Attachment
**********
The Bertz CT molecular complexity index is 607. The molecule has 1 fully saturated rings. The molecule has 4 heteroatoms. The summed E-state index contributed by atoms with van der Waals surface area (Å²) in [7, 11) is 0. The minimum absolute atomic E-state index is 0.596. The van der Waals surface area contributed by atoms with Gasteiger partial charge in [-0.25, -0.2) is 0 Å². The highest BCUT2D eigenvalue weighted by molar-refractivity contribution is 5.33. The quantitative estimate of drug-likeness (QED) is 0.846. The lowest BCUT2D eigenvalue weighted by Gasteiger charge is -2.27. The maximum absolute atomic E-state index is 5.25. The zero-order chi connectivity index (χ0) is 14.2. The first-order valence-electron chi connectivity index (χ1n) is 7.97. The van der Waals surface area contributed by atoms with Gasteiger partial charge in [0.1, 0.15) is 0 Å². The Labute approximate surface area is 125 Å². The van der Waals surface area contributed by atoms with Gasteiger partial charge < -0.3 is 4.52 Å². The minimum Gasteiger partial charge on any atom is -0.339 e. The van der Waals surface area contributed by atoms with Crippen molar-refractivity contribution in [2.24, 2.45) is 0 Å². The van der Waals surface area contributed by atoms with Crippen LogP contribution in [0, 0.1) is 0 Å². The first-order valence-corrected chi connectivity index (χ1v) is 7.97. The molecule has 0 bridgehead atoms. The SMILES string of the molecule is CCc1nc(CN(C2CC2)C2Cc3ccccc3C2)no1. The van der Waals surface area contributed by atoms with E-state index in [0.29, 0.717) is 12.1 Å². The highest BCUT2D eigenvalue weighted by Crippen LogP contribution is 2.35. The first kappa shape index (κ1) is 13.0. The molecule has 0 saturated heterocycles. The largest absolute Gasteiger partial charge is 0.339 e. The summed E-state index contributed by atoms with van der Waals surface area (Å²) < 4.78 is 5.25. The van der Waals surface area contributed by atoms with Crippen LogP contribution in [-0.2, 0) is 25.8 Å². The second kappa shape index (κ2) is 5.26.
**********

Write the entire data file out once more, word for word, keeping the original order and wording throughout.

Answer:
The Bertz CT molecular complexity index is 607. The molecule has 1 fully saturated rings. The molecule has 4 heteroatoms. The summed E-state index contributed by atoms with van der Waals surface area (Å²) in [7, 11) is 0. The minimum absolute atomic E-state index is 0.596. The van der Waals surface area contributed by atoms with Gasteiger partial charge in [-0.25, -0.2) is 0 Å². The highest BCUT2D eigenvalue weighted by molar-refractivity contribution is 5.33. The quantitative estimate of drug-likeness (QED) is 0.846. The lowest BCUT2D eigenvalue weighted by Gasteiger charge is -2.27. The maximum absolute atomic E-state index is 5.25. The zero-order chi connectivity index (χ0) is 14.2. The first-order valence-electron chi connectivity index (χ1n) is 7.97. The van der Waals surface area contributed by atoms with Gasteiger partial charge in [0.1, 0.15) is 0 Å². The Labute approximate surface area is 125 Å². The van der Waals surface area contributed by atoms with Gasteiger partial charge < -0.3 is 4.52 Å². The minimum Gasteiger partial charge on any atom is -0.339 e. The van der Waals surface area contributed by atoms with Crippen molar-refractivity contribution in [2.24, 2.45) is 0 Å². The van der Waals surface area contributed by atoms with Crippen LogP contribution in [0, 0.1) is 0 Å². The first-order valence-corrected chi connectivity index (χ1v) is 7.97. The molecule has 0 bridgehead atoms. The SMILES string of the molecule is CCc1nc(CN(C2CC2)C2Cc3ccccc3C2)no1. The van der Waals surface area contributed by atoms with E-state index in [0.29, 0.717) is 12.1 Å². The highest BCUT2D eigenvalue weighted by Crippen LogP contribution is 2.35. The first kappa shape index (κ1) is 13.0. The molecule has 0 saturated heterocycles. The largest absolute Gasteiger partial charge is 0.339 e. The summed E-state index contributed by atoms with van der Waals surface area (Å²) < 4.78 is 5.25. The van der Waals surface area contributed by atoms with Crippen LogP contribution in [-0.2, 0) is 25.8 Å². The second kappa shape index (κ2) is 5.26.